July 27, 2011
The Swashbuckler Problem: Rethinking Increased Liability
I have been a critic of BP and their role in the Deepwater Horizon disaster that dumped to 4.9 million barrels of oil into the Gulf Mexico, but that doesn’t mean I think we need a vast set of new laws to help avoid the problem in the future. In my research for a current project questioning the value of drastic new laws increasing penalties, while reducing the mens rea requirements, for environmental law violations, I came across an interesting article about Sarbanes-Oxley that I thought was worth passing along. Regardless of your views on Sarbanes-Oxley, it’s worth a look.
The article is ‘Left Behind’ after Sarbanes-Oxley, by Craig S. Lerner (George Mason University) & Moin A. Yahya (University of Alberta), and the pdf is available here:
The “Left Behind” from our title is an allusion to the series of novels that are based on the religious doctrine of Rapture — that is, the doctrine that believers will, “in the twinkling of an eye,” be taken body and soul into heaven. Left behind here on earth, according to this view, will then be the unbelievers and the unrighteous. Likewise, albeit on a rather more mundane note, we propose to ask whether, in the wake of criminal laws such as Sarbanes-Oxley, certain kinds of corporate executives may decide to flee the scene and, if they do, what sort of men and women will be left behind. We suggest that there may not only be growing numbers of risk-averse “bean counters,” there may also be an emerging class of entrepreneurs whom we call “swashbucklers.” These men and women have no special regard for the strictures of the criminal law and they may thrive in the post-Sarbanes-Oxley world.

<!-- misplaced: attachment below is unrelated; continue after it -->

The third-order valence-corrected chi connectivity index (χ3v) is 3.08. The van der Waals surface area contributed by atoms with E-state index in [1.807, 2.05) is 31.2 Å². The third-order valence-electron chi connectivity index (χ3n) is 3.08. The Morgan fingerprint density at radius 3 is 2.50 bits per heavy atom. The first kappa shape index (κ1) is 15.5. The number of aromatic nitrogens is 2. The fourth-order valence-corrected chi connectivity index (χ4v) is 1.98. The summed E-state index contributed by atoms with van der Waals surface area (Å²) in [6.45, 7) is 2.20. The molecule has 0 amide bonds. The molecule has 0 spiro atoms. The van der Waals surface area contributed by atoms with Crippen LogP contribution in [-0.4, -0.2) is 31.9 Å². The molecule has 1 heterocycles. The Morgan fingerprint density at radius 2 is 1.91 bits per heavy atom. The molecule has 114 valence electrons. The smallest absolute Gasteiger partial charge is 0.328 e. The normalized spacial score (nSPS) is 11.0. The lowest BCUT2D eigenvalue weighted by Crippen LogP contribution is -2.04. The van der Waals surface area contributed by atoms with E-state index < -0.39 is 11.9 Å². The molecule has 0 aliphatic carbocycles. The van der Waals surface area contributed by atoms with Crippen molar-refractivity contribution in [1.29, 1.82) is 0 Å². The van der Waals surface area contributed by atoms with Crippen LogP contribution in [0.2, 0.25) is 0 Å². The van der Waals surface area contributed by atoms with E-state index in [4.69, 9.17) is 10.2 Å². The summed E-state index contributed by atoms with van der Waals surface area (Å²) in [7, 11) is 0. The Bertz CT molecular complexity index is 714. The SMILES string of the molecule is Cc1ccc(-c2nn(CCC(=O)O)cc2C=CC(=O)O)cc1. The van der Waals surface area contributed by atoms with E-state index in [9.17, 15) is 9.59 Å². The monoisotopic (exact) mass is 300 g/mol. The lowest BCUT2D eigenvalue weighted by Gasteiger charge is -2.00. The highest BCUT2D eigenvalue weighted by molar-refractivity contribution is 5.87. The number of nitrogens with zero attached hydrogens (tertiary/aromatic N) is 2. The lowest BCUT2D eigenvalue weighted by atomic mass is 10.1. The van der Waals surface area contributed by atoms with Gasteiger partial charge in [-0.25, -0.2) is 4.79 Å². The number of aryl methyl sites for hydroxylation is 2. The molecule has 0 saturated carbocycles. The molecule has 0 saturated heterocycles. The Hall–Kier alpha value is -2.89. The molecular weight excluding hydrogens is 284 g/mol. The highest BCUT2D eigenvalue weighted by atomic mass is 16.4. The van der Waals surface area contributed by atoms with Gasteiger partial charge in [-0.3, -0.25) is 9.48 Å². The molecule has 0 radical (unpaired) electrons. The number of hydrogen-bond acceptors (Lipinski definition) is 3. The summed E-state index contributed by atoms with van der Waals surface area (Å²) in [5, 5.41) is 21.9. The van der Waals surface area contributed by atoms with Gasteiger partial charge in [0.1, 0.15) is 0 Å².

More on this project later, but suffice it to say, my project has made me question a number of assumptions, and articles like the one above have me rethinking my views on a number of things, including this post from a few weeks ago.
Good perspective on the law of unintended consequences. But putting mens rea back into malum prohibitum laws could have its own baleful consequences. Prosecutors would have a much more difficult time gaining convictions from a jury that barely understands the issue, much less the law. The result is likely to be decreased prosecutorial enthusiasm for these cases, which often require an inordinate amount of time and effort. Far better for a career to snag easy convictions of half a dozen little guys. That's what makes the class action lawyers, no matter what one may think of them, such a vital part of our system.
Other point: The same general observation about unintended consequences can be made about most financial regulation. The laws are drafted by a few humans, and then scoured for loopholes by armies of highly paid expert lawyers, accountants and other abetters. It would be interesting to compare the level of fraud before the 1933 and 1934 Acts with that of some more recent time, with its Enrons and a myriad other massive ripoffs of a public which believed it was protected by the SEC. My observation was that all of the complex rules administered by that agency added to the costs for honest folk, and were of little value in stopping the real bad guys. It has been noted that no big fish has been called to account at the criminal bar for the recent crash.
Posted by: Arthur O. Armstrong | Jul 28, 2011 2:20:12 PM